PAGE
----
A picture is worth a thousand words. We’re all familiar with this phrase used to capture the essence of a photograph. How much more would a picture be worth if it not only showed the presence of an object, but also contained information on its precise location, distance, speed and direction of movement? This is exactly what is captured through synthetic aperture radar (SAR).
Synthetic aperture radar (SAR) is an imaging technology that offers capabilities to capture complex elements, including location, distance, speed, and direction of movement.
In a SAR imaging system, an active remote sensor mounted on a satellite or aircraft transmits pulses of radiofrequency (RF) energy toward an area of interest. These radar signals interact with the Earth’s surface. A portion of the signals are reflected back to the instrument, in patterns that carry rich information about size, orientation, composition, condition and texture of the features encountered—whether they’re related to land, water or human activity. These data are collected, digitized, stored, and can be processed to form an image for easy interpretation by the human eye.
Unlike optical satellite imaging, which is similar to taking a picture with a camera and relies on sunlight, a SAR imaging system provides its own energy source, in the form of radiofrequency radiation. This approach offers a number of advantages:
- SAR works day or night, with no sun illumination requirements
- SAR works in any weather conditions, as radiofrequency radiation is not significantly affected by clouds, precipitation, or other atmospheric conditions
- SAR can collect data at different wavelengths and polarizations, to obtain different types of information, e.g., about surface structure and moisture content.
- SAR can penetrate subsurface (vegetation, soil) to varied extent, depending on SAR wavelength
- SAR can gather information over large swaths at lower resolution or very detailed, high resolution images over smaller areas
- SAR collects data that can be processed, examined and combined with other types of data, including optical satellite data, in unique ways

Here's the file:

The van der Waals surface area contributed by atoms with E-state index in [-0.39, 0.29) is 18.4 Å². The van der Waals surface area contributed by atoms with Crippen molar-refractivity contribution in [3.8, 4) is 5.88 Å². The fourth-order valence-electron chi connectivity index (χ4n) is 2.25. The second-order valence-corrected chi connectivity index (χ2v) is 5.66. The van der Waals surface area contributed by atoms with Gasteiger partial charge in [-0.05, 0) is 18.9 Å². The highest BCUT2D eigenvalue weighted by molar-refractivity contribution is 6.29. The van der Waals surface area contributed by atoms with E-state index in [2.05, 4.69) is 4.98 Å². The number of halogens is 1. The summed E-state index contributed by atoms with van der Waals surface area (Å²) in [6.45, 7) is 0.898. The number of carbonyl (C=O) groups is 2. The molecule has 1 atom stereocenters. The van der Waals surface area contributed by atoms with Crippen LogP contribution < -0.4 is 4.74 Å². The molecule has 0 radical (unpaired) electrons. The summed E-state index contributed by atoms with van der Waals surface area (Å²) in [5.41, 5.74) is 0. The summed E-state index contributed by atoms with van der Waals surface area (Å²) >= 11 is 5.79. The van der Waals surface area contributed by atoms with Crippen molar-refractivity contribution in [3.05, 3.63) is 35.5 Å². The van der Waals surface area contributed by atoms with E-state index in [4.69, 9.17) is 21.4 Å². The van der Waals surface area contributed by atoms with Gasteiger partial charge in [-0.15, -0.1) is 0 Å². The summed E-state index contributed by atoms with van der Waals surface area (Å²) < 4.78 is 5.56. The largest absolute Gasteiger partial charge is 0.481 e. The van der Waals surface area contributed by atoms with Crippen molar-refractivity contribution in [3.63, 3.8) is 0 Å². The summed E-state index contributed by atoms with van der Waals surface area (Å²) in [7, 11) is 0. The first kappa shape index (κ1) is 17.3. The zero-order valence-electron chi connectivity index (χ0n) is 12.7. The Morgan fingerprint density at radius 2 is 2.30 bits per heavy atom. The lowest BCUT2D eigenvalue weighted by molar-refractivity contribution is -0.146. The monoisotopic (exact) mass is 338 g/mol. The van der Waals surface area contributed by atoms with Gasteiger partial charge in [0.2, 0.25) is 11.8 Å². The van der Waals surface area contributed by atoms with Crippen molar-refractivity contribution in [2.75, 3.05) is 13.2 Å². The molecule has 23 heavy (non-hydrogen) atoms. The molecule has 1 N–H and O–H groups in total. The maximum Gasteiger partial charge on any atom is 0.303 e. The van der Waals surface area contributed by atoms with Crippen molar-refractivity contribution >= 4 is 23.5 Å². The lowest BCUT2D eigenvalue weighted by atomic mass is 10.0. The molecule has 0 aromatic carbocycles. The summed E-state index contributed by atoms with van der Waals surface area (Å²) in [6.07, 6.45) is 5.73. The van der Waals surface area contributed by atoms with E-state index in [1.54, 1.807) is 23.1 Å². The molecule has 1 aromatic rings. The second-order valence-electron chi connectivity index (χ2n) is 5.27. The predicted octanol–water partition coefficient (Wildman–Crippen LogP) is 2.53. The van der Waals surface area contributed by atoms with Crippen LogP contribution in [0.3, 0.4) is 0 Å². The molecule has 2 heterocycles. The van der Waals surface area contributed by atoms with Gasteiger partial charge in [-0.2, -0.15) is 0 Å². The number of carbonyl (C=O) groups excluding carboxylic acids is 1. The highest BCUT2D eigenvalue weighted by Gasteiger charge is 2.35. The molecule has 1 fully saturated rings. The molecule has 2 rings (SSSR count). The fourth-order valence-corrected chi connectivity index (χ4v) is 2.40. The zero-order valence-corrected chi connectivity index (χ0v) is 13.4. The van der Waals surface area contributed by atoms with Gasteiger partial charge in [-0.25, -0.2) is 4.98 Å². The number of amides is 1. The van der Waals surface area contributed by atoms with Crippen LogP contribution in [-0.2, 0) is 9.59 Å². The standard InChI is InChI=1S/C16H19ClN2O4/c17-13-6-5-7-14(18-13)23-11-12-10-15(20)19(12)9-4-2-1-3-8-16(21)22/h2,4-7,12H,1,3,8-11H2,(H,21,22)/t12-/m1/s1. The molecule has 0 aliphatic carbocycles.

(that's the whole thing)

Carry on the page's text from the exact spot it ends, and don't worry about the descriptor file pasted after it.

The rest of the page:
What's synthetic about SAR?
Radar systems, including SAR systems, have an antenna that transmits and receives electromagnetic energy. The greater the size of the antenna, the more concentrated the beam of radiofrequency radiation that’s sent out, and the higher the spatial resolution—or amount of detail—that can be captured as the energy returns. Simplistically, the term “aperture” has to do with how much energy an antenna can receive.
A regular radar system (i.e., real aperture radar)’s capabilities are limited by the size of the antenna that can be sent into space. When this size is kept within practical bounds, the resulting resolution is only good enough for short range and low altitude applications, with small area coverage. To produce high resolution imaging of the Earth’s surface, the antenna needs to be hundreds of times greater in size than what can be carried on a satellite.
SAR is unique in that it overcomes this size vs. resolution issue in a very innovative way. It uses movement of its antenna to “synthesize” a larger aperture.
In a SAR system, the physical antenna is still short, but a synthetic aperture, or simulation of a large antenna, is created by the movement of the satellite or other platform on which it’s mounted. In other words, as the real, short antenna moves along the satellite’s orbital path and changes position over time, it collects radar signals from brief, closely spaced successive pulses. For a given area or object, many independent samples are collected from slightly varying positions. With advanced data recording and stepwise processing techniques, these collections are combined to produce a single high-resolution SAR image. In this way, a few-meter-long antenna can simulate one that is hundreds of times that length, “synthesizing” an aperture that can achieve high spatial resolution.
SAR has many real-world applications, especially in situations where optical systems can't deliver a clear image due to weather or daylight limitations (e.g., in areas above the Arctic Circle during Polar Night, when it remains dark for hundreds of hours, or in the Amazon rainforest, where it’s cloudy for extended periods of time). Regardless of the location on Earth, SAR can be used to detect, identify, measure, and geolocate objects; characterize changes over time; and track moving objects such as trucks, ships, and other vehicles.
One downside is that the complexity of SAR data can make it difficult to use and integrate into workflows. That’s where Ursa Space comes in. Our expertise in SAR data analytics allows customers to easily access the insights that SAR can provide.